By Sean Hartnett
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Ryan McDonagh and Derek Stepan are two of a kind — two aces in the Rangers’ winning hand.
Head coach Alain Vigneault trusts the duo to log heavy minutes in all situations. He expects them to set an example for teammates through sheer dedication to improving their craft and full commitment to the Blueshirts’ cause.
Having gained a 1-0 advantage in the Eastern Conference finals, the Rangers are three steps away from making a repeat Stanley Cup Final appearance. But it’s not going to come easy against the athletic, scoring-rich Tampa Bay Lightning.
The goals the Rangers are striving for both in the present and long-term couldn’t have been placed in better hands given the maturity and driven nature of McDonagh and Stepan. Despite neither being older than 25, teammates know that the pair of Minnesotans are willing to give body and soul for the franchise.
“I’m hugely impressed,” defenseman Keith Yandle said ahead of Monday’s Game 2. “They’re two guys who are 24, 25. To be battle-tested the way they are, both being Olympians and guys who know what it takes to win – it’s a treat to play with them. To come to work and see them work hard every day, it shows how much effort they put into the game and how much they love to be at the rink and get better. For me, it’s very cool to see young guys be like that.”
McDonagh leads all Rangers with 24:29 time on ice per game. He is the only NHL defenseman that has scored two or more goals, blocked over 30 shots and recorded over 20 hits during the playoffs. His two game-winning posteason goals are tied for second-highest in the NHL, only behind Lightning star center Tyler Johnson.
Since the start of the 2014 playoffs, McDonagh leads all defensemen with 18 assists and 24 points. He is also tied for first among all NHL defensemen with six goals during that span.
“He’s only going to get better,” Vigneault said of his 25-year-old captain. “He’s a very young person with great principles and great values. As he grows as a person and as he’s growing as a player, he’s only going to touch more people and share his experience and wisdom with them. It’s going to make our group better.”
Yandle sees all the ingredients of an outstanding captain in McDonagh during his first season serving in the role.
“I think he’s already one of the great captains,” Yandle said. “He’s a special captain. You can see how much respect he has in the way that he conducts the locker room and how he has the respect of everyone, the young guys and the old guys. For him to be captain of the Rangers, in a media market like this, it’s pretty impressive to see not only how he carries himself – but also the team. He’s definitely a great athlete and a great spokesman for the team and the city.”
Stepan leads Blueshirts forwards with 19:40 TOI/GP. He is tied for the team lead with five assists and nine points this postseason. The Rangers have won each of the six playoff games that he has recorded a point, the latest being the series-opening 2-1 victory over the Lightning where Stepan provided the game’s opening goal at 19:47 of the second period.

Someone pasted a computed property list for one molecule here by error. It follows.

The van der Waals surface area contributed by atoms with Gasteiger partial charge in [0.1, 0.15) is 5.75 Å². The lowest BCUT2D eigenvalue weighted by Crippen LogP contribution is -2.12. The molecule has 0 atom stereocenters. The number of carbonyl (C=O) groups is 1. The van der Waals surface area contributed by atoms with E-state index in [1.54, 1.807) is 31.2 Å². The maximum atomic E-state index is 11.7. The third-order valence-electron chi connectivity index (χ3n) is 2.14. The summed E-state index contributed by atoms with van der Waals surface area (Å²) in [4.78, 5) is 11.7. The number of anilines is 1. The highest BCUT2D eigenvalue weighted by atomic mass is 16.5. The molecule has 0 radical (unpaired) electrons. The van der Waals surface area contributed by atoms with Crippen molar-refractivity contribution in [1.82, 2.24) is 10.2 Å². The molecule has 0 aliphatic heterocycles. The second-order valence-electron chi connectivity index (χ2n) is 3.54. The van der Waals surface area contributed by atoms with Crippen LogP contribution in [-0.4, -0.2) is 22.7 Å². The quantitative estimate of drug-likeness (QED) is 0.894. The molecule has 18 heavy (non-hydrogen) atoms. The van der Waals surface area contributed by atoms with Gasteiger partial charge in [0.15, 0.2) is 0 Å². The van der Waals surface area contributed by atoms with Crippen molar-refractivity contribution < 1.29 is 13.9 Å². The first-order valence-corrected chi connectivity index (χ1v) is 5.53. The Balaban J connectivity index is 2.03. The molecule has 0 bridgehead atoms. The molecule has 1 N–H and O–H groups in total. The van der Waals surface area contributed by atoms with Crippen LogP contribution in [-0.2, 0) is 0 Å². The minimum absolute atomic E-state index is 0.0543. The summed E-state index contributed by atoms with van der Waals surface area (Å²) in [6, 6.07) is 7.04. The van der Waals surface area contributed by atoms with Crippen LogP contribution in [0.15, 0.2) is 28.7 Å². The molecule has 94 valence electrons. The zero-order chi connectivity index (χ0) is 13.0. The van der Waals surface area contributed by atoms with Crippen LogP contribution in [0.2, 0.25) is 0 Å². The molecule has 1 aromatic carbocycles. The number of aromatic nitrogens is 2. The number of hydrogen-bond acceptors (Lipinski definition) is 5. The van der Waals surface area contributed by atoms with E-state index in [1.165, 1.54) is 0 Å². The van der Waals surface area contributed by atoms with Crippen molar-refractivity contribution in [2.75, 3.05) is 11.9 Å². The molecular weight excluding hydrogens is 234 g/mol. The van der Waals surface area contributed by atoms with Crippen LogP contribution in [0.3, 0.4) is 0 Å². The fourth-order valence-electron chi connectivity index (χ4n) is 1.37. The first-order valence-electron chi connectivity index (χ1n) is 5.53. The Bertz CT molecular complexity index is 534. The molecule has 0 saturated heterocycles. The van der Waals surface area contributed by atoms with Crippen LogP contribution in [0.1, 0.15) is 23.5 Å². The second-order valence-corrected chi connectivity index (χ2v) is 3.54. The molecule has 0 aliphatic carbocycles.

“He’s a real smart player that prepares himself real well,” Vigneault said of the 24-year-old in January. “He holds himself very accountable to his game. He evaluates his game well. He’s a young player that’s only going to get better.”
Try to find a fault in Stepan’s game. There isn’t one. Some of the league’s most gifted centers aren’t able to blossom into dependable, all-situation centers. Stepan was able to accomplish this before the age of 25.
“He’s a complete center,” winger Rick Nash said. “I think he’s one of the best two-way centers in the league. He’s a fun guy to play with. His game is so mature for his age. He wears a letter on his shirt and he’s definitely one of the leaders on the team.”
“He’s great on and off the ice,” forward James Sheppard said. “It’s weird because he seems like he’s a lot older than he is from what he does on the ice, off the ice. He’s already years above where most guys are in this league.”
Some coaches are ranters and ravers. Not Vigneault. He offers his leadership group the leeway to figure things out on their own and allows them to deliver messages to teammates in a positive, constructive way. There’s a reason why a captain’s ‘C’ was stitched on the front of McDonagh’s jersey and an alternate captain’s ‘A’ was affixed to Stepan’s sweater during training camp. Stepan and McDonagh are soft-spoken, humble guys who let their game do all the talking. They are both extensions of Vigneault’s calm and collected nature.
At nearly every turn, the duo has provided game-changing moments through spirited play, intelligent puck movement and discipline in all zones. They have risen together as college teammates at the University of Wisconsin, to representing the United States at the World Juniors and eventually both becoming key members of the U.S. Olympic team. Stepan and McDonagh have now become the Rangers’ dynamic duo.
“It’s special what they’ve done,” Sheppard said. “They played together when they were younger and they’re both Midwest guys. It’s just great to be playing with them. Those Minnesota guys, they’re all hard-working guys from great families. Those Minnesota guys, they do it right. For sure.”
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